Not all contracts go smoothly. For example, you may be having irreconcilable issues with a service provider or the services being offered are no longer useful to you. In this case, you may notify the other party of your intent to terminate the agreement by sending a contract cancellation letter. This is the professional way to handle a contract termination. Do not simply stop payment. Give the service provider the courtesy of a formal letter that states your intent to cancel the contract and explain the reason.
Write your name and address at the top of the contract cancellation letter. The service provider or business may have many clients and it is important that your clearly identify yourself.
Indicate the date of your letter. This should be the date you plan to send the letter, not the date the contract will be cancelled. This letter should be sent at least several days before the contract will be officially cancelled, but give as much notice as you can.
Address the service provider by name in the greeting, such as "Dear Mr. Parker." A company may have many sales representatives and you want your cancellation letter to be sent to the one you've done business with.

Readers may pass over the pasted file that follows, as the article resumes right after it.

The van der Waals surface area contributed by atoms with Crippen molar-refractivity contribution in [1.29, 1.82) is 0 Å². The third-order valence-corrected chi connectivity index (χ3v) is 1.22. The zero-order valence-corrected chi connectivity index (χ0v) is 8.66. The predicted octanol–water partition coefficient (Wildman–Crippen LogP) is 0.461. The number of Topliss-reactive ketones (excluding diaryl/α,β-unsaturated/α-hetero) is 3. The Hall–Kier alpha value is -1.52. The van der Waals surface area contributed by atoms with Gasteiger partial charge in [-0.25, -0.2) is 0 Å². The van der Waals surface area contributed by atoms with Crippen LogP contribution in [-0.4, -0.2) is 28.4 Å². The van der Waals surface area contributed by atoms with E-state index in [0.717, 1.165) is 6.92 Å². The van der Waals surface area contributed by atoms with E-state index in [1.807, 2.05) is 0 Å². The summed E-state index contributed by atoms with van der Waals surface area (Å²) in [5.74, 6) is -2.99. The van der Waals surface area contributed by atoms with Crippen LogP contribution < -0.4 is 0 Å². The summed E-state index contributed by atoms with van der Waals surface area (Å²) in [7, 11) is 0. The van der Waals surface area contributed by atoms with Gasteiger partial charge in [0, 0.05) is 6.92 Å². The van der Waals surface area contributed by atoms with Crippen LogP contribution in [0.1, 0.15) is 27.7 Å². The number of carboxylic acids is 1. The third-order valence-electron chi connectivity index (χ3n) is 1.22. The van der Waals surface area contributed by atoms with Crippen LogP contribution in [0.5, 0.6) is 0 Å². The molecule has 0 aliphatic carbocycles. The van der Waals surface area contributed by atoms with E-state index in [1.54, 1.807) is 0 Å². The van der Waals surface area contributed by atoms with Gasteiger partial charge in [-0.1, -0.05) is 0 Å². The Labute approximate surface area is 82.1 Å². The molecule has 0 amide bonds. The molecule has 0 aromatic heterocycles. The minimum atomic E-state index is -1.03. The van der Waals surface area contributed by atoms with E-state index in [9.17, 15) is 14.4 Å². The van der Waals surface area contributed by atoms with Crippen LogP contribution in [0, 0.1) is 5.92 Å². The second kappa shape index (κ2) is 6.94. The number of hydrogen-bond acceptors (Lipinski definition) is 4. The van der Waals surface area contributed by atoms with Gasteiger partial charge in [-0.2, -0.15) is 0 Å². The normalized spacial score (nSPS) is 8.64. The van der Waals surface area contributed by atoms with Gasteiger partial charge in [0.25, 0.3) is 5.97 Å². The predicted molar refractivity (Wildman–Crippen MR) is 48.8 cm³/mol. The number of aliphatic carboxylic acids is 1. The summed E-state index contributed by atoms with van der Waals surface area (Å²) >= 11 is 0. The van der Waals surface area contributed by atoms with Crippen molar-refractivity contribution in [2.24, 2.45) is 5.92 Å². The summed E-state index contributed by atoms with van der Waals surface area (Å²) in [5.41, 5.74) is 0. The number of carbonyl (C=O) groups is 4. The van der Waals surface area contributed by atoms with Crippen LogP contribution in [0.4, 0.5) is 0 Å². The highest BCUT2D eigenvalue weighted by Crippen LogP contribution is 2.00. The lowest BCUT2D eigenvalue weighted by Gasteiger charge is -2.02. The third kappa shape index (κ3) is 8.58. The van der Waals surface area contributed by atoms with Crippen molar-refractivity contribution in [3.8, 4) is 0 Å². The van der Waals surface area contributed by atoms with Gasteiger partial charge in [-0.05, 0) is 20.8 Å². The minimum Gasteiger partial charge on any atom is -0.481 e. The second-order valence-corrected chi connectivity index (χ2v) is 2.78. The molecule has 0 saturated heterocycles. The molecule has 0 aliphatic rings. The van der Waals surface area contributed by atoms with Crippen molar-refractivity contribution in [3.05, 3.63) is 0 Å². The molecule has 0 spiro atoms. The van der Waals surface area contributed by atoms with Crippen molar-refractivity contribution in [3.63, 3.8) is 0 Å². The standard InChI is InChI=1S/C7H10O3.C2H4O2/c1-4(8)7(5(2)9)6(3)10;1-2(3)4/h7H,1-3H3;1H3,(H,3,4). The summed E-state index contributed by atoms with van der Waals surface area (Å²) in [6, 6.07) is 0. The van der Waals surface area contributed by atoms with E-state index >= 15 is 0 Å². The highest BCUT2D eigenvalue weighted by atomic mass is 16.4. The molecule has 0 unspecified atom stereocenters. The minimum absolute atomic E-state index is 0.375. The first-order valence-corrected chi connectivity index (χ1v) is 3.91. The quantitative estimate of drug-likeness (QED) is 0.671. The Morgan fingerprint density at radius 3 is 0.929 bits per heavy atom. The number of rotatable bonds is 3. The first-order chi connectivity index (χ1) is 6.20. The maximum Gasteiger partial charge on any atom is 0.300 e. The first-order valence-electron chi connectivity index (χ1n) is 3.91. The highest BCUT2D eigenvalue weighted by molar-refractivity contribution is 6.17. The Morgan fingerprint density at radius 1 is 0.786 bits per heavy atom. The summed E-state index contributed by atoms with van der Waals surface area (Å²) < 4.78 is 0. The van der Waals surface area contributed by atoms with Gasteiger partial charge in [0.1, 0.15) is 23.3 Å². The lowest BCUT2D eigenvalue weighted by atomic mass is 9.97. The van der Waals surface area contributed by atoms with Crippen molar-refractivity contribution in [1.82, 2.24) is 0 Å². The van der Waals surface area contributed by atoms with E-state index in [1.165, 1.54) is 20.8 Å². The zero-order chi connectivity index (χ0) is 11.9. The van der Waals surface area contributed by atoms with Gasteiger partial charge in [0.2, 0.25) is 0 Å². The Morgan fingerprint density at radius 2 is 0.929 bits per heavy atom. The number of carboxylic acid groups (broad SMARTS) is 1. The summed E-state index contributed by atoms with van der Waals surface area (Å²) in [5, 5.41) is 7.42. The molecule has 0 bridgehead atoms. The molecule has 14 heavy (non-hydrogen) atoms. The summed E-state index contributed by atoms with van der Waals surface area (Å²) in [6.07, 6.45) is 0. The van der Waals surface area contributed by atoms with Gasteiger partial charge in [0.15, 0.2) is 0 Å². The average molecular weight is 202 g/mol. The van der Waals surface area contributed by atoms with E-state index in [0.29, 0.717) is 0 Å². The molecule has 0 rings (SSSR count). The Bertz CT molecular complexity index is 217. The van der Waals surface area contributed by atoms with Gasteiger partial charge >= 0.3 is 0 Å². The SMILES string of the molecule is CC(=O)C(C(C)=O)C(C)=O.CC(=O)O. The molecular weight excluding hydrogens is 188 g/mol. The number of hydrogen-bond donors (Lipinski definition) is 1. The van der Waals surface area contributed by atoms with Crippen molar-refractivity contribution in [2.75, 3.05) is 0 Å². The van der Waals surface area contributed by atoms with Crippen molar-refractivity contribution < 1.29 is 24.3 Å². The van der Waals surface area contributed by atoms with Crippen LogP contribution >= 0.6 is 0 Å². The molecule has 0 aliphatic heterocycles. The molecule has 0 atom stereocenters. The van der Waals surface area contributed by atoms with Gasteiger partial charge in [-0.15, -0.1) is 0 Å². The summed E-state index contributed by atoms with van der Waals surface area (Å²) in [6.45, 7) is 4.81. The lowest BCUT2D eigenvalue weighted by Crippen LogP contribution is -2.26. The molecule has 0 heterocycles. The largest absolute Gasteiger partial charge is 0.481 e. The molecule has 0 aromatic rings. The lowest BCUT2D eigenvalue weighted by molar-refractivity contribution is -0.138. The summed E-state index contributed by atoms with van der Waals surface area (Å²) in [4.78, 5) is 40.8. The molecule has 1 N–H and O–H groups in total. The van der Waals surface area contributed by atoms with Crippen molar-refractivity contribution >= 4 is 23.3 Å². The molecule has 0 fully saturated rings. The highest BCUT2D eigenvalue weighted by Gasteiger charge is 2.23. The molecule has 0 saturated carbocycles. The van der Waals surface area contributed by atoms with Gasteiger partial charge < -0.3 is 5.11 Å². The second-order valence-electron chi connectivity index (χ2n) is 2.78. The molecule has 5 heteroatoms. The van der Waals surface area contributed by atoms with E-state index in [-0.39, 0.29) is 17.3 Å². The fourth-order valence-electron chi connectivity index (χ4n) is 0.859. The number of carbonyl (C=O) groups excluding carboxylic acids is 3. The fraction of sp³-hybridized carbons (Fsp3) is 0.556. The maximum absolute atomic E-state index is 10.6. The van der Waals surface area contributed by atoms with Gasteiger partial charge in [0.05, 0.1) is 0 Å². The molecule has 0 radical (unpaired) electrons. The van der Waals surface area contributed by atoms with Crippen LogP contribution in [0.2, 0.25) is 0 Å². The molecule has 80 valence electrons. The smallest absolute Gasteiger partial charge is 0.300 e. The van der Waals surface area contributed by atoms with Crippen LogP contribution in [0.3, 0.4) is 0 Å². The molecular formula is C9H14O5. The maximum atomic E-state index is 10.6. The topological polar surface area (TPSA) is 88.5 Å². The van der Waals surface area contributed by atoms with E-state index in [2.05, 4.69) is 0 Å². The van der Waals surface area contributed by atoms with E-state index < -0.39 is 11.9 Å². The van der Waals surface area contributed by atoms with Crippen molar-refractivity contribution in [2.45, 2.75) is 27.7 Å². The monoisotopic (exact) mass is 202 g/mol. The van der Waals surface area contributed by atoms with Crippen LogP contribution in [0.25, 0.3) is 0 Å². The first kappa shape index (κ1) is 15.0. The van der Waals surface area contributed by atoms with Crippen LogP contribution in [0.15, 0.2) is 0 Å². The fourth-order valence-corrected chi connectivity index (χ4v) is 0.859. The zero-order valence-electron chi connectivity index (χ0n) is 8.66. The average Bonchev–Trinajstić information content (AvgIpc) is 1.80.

Write the body of the letter. A contract cancellation letter only needs to be about one paragraph as a general rule. Start the letter by thanking the other party. State that the contract will be cancelled on a specific date. Include your name, their name, and the specific date; for example: "The service agreement between my company, Company X, and yours, Company Y, will officially end on June 4, 2011." Refer to the clause of the original contract that allows you to cancel, if applicable, and state your reason for cancelling.
Add your contact information, including a phone number and e-mail address, and let the service provider know that you can be contacted with any questions or concerns about the contract cancellation.
End the letter with a formal closing such as "Sincerely," your signature, and your typed name.